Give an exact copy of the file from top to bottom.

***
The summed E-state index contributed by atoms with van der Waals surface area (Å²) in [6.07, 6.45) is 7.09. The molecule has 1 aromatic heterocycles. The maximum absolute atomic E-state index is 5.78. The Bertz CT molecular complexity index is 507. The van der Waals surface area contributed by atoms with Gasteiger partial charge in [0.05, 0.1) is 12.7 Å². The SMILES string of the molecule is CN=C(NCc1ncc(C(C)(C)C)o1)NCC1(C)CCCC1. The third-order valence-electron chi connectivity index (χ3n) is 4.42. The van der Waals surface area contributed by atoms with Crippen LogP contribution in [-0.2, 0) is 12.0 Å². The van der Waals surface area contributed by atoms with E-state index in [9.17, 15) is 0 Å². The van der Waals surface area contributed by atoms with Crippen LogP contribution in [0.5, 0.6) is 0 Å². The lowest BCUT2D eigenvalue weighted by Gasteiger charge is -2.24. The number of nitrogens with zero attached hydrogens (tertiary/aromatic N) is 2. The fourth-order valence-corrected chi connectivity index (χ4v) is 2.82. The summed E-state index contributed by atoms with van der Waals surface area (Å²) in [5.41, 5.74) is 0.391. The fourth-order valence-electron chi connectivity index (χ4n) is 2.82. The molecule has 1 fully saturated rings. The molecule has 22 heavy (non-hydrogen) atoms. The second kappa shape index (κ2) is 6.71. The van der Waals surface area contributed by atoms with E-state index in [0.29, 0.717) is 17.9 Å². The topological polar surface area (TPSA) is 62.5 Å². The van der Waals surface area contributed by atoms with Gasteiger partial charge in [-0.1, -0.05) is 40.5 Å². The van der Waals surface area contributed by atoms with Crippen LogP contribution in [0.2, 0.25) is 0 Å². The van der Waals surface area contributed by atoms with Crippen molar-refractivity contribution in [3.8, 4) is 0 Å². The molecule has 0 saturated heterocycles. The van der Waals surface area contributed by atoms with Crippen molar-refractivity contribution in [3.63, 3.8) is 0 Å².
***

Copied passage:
The summed E-state index contributed by atoms with van der Waals surface area (Å²) in [6.07, 6.45) is 7.09. The molecule has 1 aromatic heterocycles. The maximum absolute atomic E-state index is 5.78. The Bertz CT molecular complexity index is 507. The van der Waals surface area contributed by atoms with Gasteiger partial charge in [0.05, 0.1) is 12.7 Å². The SMILES string of the molecule is CN=C(NCc1ncc(C(C)(C)C)o1)NCC1(C)CCCC1. The third-order valence-electron chi connectivity index (χ3n) is 4.42. The van der Waals surface area contributed by atoms with Crippen LogP contribution in [-0.2, 0) is 12.0 Å². The van der Waals surface area contributed by atoms with E-state index in [9.17, 15) is 0 Å². The van der Waals surface area contributed by atoms with Crippen LogP contribution in [0.5, 0.6) is 0 Å². The lowest BCUT2D eigenvalue weighted by Gasteiger charge is -2.24. The number of nitrogens with zero attached hydrogens (tertiary/aromatic N) is 2. The fourth-order valence-corrected chi connectivity index (χ4v) is 2.82. The summed E-state index contributed by atoms with van der Waals surface area (Å²) in [5.41, 5.74) is 0.391. The fourth-order valence-electron chi connectivity index (χ4n) is 2.82. The molecule has 1 fully saturated rings. The molecule has 22 heavy (non-hydrogen) atoms. The second kappa shape index (κ2) is 6.71. The van der Waals surface area contributed by atoms with E-state index in [0.29, 0.717) is 17.9 Å². The topological polar surface area (TPSA) is 62.5 Å². The van der Waals surface area contributed by atoms with Gasteiger partial charge in [-0.1, -0.05) is 40.5 Å². The van der Waals surface area contributed by atoms with Crippen LogP contribution in [0.2, 0.25) is 0 Å². The van der Waals surface area contributed by atoms with Crippen molar-refractivity contribution in [3.8, 4) is 0 Å². The molecule has 0 saturated heterocycles. The van der Waals surface area contributed by atoms with Crippen molar-refractivity contribution in [3.63, 3.8) is 0 Å².